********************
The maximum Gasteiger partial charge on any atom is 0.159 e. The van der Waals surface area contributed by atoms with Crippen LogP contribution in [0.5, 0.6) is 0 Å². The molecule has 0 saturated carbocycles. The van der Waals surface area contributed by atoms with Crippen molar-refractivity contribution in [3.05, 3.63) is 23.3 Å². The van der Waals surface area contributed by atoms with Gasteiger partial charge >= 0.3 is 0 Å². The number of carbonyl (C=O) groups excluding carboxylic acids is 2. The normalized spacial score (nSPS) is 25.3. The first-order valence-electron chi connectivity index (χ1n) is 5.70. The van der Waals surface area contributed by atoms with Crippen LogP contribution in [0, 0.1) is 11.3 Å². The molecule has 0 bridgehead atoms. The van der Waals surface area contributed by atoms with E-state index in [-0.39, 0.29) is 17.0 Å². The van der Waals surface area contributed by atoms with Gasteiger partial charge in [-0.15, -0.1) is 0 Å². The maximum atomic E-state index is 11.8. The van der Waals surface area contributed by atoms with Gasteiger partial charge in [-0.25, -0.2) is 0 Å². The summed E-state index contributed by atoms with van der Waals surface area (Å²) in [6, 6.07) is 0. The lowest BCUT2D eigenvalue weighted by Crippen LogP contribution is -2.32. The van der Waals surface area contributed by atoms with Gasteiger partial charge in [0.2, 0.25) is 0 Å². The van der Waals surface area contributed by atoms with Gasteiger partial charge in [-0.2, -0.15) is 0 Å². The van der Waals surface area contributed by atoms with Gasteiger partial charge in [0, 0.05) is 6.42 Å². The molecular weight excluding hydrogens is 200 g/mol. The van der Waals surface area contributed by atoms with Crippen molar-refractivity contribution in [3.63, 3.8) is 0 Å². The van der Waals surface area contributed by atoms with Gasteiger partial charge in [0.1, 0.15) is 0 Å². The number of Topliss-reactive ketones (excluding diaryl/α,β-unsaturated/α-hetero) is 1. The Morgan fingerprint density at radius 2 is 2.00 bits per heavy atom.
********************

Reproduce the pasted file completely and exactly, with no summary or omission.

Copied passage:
The maximum Gasteiger partial charge on any atom is 0.159 e. The van der Waals surface area contributed by atoms with Crippen LogP contribution in [0.5, 0.6) is 0 Å². The molecule has 0 saturated carbocycles. The van der Waals surface area contributed by atoms with Crippen molar-refractivity contribution in [3.05, 3.63) is 23.3 Å². The van der Waals surface area contributed by atoms with Gasteiger partial charge >= 0.3 is 0 Å². The number of carbonyl (C=O) groups excluding carboxylic acids is 2. The normalized spacial score (nSPS) is 25.3. The first-order valence-electron chi connectivity index (χ1n) is 5.70. The van der Waals surface area contributed by atoms with Crippen LogP contribution in [0, 0.1) is 11.3 Å². The molecule has 0 bridgehead atoms. The van der Waals surface area contributed by atoms with E-state index in [-0.39, 0.29) is 17.0 Å². The van der Waals surface area contributed by atoms with Gasteiger partial charge in [-0.15, -0.1) is 0 Å². The maximum atomic E-state index is 11.8. The van der Waals surface area contributed by atoms with Gasteiger partial charge in [-0.25, -0.2) is 0 Å². The summed E-state index contributed by atoms with van der Waals surface area (Å²) in [6, 6.07) is 0. The lowest BCUT2D eigenvalue weighted by Crippen LogP contribution is -2.32. The van der Waals surface area contributed by atoms with Gasteiger partial charge in [0.2, 0.25) is 0 Å². The van der Waals surface area contributed by atoms with Gasteiger partial charge in [-0.2, -0.15) is 0 Å². The van der Waals surface area contributed by atoms with Gasteiger partial charge in [0, 0.05) is 6.42 Å². The molecular weight excluding hydrogens is 200 g/mol. The van der Waals surface area contributed by atoms with Crippen molar-refractivity contribution in [3.63, 3.8) is 0 Å². The van der Waals surface area contributed by atoms with Gasteiger partial charge in [0.1, 0.15) is 0 Å². The number of Topliss-reactive ketones (excluding diaryl/α,β-unsaturated/α-hetero) is 1. The Morgan fingerprint density at radius 2 is 2.00 bits per heavy atom.